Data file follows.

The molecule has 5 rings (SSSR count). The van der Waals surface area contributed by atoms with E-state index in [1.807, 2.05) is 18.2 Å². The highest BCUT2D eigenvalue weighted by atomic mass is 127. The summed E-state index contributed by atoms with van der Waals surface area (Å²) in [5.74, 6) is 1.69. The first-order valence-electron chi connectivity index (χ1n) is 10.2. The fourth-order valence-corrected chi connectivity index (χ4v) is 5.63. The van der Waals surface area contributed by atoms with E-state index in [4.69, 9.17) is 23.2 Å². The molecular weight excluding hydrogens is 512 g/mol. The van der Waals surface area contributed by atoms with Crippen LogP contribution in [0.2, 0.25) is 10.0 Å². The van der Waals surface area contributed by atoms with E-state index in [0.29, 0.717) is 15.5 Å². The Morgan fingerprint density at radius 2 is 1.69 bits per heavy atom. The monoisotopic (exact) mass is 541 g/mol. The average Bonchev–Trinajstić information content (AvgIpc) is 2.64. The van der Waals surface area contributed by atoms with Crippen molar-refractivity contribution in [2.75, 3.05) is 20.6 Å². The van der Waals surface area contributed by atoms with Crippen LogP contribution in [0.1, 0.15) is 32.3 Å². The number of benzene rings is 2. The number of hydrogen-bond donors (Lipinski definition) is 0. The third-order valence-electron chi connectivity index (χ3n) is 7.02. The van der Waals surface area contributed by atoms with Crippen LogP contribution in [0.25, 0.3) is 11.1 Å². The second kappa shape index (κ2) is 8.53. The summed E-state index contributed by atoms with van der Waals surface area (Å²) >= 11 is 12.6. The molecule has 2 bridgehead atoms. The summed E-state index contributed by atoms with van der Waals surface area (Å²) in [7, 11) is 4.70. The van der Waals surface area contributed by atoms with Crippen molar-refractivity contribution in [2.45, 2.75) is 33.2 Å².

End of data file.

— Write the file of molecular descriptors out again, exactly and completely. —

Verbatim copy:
The molecule has 5 rings (SSSR count). The van der Waals surface area contributed by atoms with E-state index in [1.807, 2.05) is 18.2 Å². The highest BCUT2D eigenvalue weighted by atomic mass is 127. The summed E-state index contributed by atoms with van der Waals surface area (Å²) in [5.74, 6) is 1.69. The first-order valence-electron chi connectivity index (χ1n) is 10.2. The fourth-order valence-corrected chi connectivity index (χ4v) is 5.63. The van der Waals surface area contributed by atoms with E-state index in [4.69, 9.17) is 23.2 Å². The molecular weight excluding hydrogens is 512 g/mol. The van der Waals surface area contributed by atoms with Crippen LogP contribution in [0.2, 0.25) is 10.0 Å². The van der Waals surface area contributed by atoms with E-state index in [0.29, 0.717) is 15.5 Å². The Morgan fingerprint density at radius 2 is 1.69 bits per heavy atom. The monoisotopic (exact) mass is 541 g/mol. The average Bonchev–Trinajstić information content (AvgIpc) is 2.64. The van der Waals surface area contributed by atoms with Crippen molar-refractivity contribution in [2.75, 3.05) is 20.6 Å². The van der Waals surface area contributed by atoms with Crippen LogP contribution in [0.1, 0.15) is 32.3 Å². The number of benzene rings is 2. The number of hydrogen-bond donors (Lipinski definition) is 0. The third-order valence-electron chi connectivity index (χ3n) is 7.02. The van der Waals surface area contributed by atoms with Crippen LogP contribution in [0.25, 0.3) is 11.1 Å². The second kappa shape index (κ2) is 8.53. The summed E-state index contributed by atoms with van der Waals surface area (Å²) >= 11 is 12.6. The molecule has 2 bridgehead atoms. The summed E-state index contributed by atoms with van der Waals surface area (Å²) in [7, 11) is 4.70. The van der Waals surface area contributed by atoms with Crippen molar-refractivity contribution in [2.45, 2.75) is 33.2 Å².